My answer was not the result of me needing a break from cooking. In all honesty, I like the process of cooking, especially when I have more time. When vacationing, we almost always look for accommodations that offer a full kitchen so that we can take our time, try new recipes, and relax as a family; without all of the other distractions that come with being at home. Once again, we rented a condo with a kitchen, but this vacation was different.

Almost two years ago, my middle son, Alex had a late afternoon baseball game on a Sunday. We decided to stop for dinner on the way home. It was a pretty typical way to end a day after baseball. Adam had always loved the ‘going to dinner part’ of watching his brother’s baseball games.

Until that day in June 2014.

He had been acting a bit unusual; not his typical happy self. We chalked it up to being tired, hot and hungry. But with Adam, I have been conditioned to always be on alert. My gut was telling me that something more was going on. We sat down to eat and he started to gag. I gasped. It was the reason he was “off”. He was getting sick.

I have wished so many times over the past two years that I could take that ‘gasp’ back.

There was a time that Adam LOVED going to dinner. He would ask daily if we were going to dinner. He even made up a little song about going to dinner. A song that  he would  sing so much that there were many times I wished that he would stop.

For two years, I have longed to hear that song again.

I’ll admit, I am a self proclaimed vomit phobic. Vomiting is beyond my biggest fear. I hate it. I worry about it. I think about it….as much as I hate to admit; almost daily.

That gasp was my anxiety and fear of puke. And this gasp has caused so much anxiety in Adam over the past two years. Unfortunately, he associated getting sick with eating in a restaurant. Honestly, he has associated this ‘gasp’ with just eating in general…..but only in my presence.

For the past two years, he has taken his food to the dining room and sat by himself. He has pulled his signature black engineer hat far down over his eyes so that he does not have to look at me while he is eating. It has killed me to see how anxious that I have made him about eating. There have been times, many times that I would make him something and then leave the room entirely while he was eating. He has refused repeatedly to go to restaurants. There has been only one restaurant that, according to Adam, has been acceptable; and even then, he has requested that we go through the drive through and come home. My anxiety has just continued to build on his anxiety. It has been a vicious cycle. I have sought advice from professionals, friends, and even his doctors who have strongly advised me to continue to try and ‘plow through’ and act ‘normal’. Adam’s neurologist has been very reluctant to begin treatment for he strongly felt that we could possibly make his anxiety about eating worse. He told me to be patient. So for two years, we have  largely avoided each other at meals. It’s been so frustratingly difficult, for all of us. However, Lacey and Alex, have amazed me with their patience. They’ve never complained when we have ordered from Adam’s favorite restaurant; but I have felt their unspoken frustration. This is just one  of the countless times that they have been expected to compromise, for they are siblings of a brother with special needs. I have been patient. We ALL have been patient. There have been a handful of times that we have tried going to a restaurant with Adam, but his anxiety and my anxiety fed off of each other to such a degree that we were both so relieved that it was over. Until our trip to Arizona last week.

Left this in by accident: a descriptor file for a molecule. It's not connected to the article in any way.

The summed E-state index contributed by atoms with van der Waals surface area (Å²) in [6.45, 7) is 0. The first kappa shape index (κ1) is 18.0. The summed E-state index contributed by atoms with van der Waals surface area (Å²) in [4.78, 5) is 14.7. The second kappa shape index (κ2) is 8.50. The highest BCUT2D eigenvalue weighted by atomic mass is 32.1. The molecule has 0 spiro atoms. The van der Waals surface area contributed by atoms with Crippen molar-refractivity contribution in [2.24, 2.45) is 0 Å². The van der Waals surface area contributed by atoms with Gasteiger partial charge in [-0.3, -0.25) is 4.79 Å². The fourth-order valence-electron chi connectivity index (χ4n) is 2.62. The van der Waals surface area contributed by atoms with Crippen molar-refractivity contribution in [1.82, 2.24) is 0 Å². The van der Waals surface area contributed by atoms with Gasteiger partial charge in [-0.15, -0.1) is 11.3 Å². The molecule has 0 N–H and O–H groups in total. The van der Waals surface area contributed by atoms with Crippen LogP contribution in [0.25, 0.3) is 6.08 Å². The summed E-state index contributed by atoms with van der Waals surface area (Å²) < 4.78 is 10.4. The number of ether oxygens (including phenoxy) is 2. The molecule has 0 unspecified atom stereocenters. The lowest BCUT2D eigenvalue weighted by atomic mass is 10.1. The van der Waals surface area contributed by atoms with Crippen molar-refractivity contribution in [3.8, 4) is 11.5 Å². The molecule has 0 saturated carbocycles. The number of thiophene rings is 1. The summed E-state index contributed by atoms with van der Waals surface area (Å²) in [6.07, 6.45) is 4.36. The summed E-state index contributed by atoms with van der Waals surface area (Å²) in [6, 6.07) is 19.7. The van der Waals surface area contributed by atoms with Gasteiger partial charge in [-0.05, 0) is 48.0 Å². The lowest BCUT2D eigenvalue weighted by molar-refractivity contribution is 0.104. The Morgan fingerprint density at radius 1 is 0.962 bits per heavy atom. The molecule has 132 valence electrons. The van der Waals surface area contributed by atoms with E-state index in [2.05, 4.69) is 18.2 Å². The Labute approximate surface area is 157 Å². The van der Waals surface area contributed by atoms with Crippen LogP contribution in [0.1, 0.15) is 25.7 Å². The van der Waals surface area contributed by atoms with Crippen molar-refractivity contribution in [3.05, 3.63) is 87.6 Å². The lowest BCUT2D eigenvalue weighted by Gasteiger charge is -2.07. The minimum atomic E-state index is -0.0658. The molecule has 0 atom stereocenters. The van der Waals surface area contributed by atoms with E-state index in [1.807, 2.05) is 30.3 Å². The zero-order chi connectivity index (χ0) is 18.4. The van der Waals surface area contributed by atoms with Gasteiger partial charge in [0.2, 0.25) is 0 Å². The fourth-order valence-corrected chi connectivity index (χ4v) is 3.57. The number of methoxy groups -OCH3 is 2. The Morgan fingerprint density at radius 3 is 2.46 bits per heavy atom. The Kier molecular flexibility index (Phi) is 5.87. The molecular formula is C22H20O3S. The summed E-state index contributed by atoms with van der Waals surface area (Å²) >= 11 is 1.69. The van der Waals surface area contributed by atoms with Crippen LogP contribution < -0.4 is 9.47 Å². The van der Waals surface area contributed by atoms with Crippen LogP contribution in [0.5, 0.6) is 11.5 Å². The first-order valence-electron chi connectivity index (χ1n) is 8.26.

We found ourselves sitting in a restaurant in the Dallas/Ft. Worth airport on a layover on the front end of our trip. As we followed the hostess to sit down, I felt my fierce tension, that has been so familiar to me, spread throughout my body. I glanced out of the corner of my eye at Adam. His black hat was still on straight. He sat down next to Alex and immediately began working on a maze on the kid’s menu. The server came by to introduce herself. Without looking up from his maze, Adam says:

Adam will have chicken tenders and fries and water please.

Chris, Alex and I quickly picked the first thing that we could find off the menu and handed them over to the server. Within minutes, our food arrived and we ate; mostly in silence; but Adam and I did it! We ate side by side in a restaurant. No hiding behind his hat. No getting up 20 times to go to the bathroom; but as calmly and as anxiety free as I can remember in a long, LONG time. As we were walking out of the restaurant and heading to our terminal, I heard Adam quietly singing his “restaurant song”; the song that I have been wanting to hear for so long. I felt the weight, ever so slightly lift off of my shoulders. Maybe this was truly the moment that I have been told for so long to be patient for.

Later that night, as we were getting settled into our hotel room, Adam asked:

Which restaurant is next?

( I could feel the surprise on my face) What about going to dinner for dad’s birthday on Saturday, ok buddy?

Ok, Boincy Bouncy (his nickname for my butt) but Adam doesn’t like the word ok. Mom needs to say ‘alright’

I sigh….alright buddy. (it’s always something with him)

Saturday came. After a fun, full day at the Cubs game, we decided to go to a Mexican restaurant for dinner. As we sat down, Adam immediately started cracking up, picked up the Corona salt and pepper shakers in the middle of the table and lined them up in front of him. He LOVES salt and pepper. He turned them around and held them up and said:

Adam wants these for Christmas. Mom can take Adam’s picture.